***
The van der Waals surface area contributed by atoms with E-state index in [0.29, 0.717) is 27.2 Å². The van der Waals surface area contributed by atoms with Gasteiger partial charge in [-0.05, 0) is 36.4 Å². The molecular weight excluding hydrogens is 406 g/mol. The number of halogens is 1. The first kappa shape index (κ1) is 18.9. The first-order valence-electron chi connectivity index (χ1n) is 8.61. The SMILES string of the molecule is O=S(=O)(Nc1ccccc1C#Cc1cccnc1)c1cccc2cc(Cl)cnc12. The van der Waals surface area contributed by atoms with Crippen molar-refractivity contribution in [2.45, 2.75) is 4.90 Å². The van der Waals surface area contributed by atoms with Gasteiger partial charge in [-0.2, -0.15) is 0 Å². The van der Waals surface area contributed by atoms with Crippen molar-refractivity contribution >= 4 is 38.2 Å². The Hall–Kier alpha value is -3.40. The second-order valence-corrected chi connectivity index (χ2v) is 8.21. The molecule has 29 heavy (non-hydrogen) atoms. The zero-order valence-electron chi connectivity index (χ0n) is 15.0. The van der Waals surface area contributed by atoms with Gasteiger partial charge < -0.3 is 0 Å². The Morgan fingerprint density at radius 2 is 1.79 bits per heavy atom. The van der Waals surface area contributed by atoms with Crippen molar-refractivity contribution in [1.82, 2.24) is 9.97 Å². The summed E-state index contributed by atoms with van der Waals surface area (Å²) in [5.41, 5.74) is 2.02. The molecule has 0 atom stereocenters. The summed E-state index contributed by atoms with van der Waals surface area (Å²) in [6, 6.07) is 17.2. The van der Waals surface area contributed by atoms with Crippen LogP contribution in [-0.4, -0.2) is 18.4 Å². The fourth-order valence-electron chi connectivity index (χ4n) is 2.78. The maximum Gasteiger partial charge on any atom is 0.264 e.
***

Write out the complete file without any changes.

The van der Waals surface area contributed by atoms with E-state index in [0.29, 0.717) is 27.2 Å². The van der Waals surface area contributed by atoms with Gasteiger partial charge in [-0.05, 0) is 36.4 Å². The molecular weight excluding hydrogens is 406 g/mol. The number of halogens is 1. The first kappa shape index (κ1) is 18.9. The first-order valence-electron chi connectivity index (χ1n) is 8.61. The SMILES string of the molecule is O=S(=O)(Nc1ccccc1C#Cc1cccnc1)c1cccc2cc(Cl)cnc12. The van der Waals surface area contributed by atoms with Crippen molar-refractivity contribution in [2.45, 2.75) is 4.90 Å². The van der Waals surface area contributed by atoms with Gasteiger partial charge in [-0.2, -0.15) is 0 Å². The van der Waals surface area contributed by atoms with Crippen molar-refractivity contribution >= 4 is 38.2 Å². The Hall–Kier alpha value is -3.40. The second-order valence-corrected chi connectivity index (χ2v) is 8.21. The molecule has 29 heavy (non-hydrogen) atoms. The zero-order valence-electron chi connectivity index (χ0n) is 15.0. The van der Waals surface area contributed by atoms with Gasteiger partial charge < -0.3 is 0 Å². The Morgan fingerprint density at radius 2 is 1.79 bits per heavy atom. The van der Waals surface area contributed by atoms with Crippen molar-refractivity contribution in [1.82, 2.24) is 9.97 Å². The summed E-state index contributed by atoms with van der Waals surface area (Å²) in [5.41, 5.74) is 2.02. The molecule has 0 atom stereocenters. The summed E-state index contributed by atoms with van der Waals surface area (Å²) in [6, 6.07) is 17.2. The van der Waals surface area contributed by atoms with Crippen LogP contribution in [-0.4, -0.2) is 18.4 Å². The fourth-order valence-electron chi connectivity index (χ4n) is 2.78. The maximum Gasteiger partial charge on any atom is 0.264 e.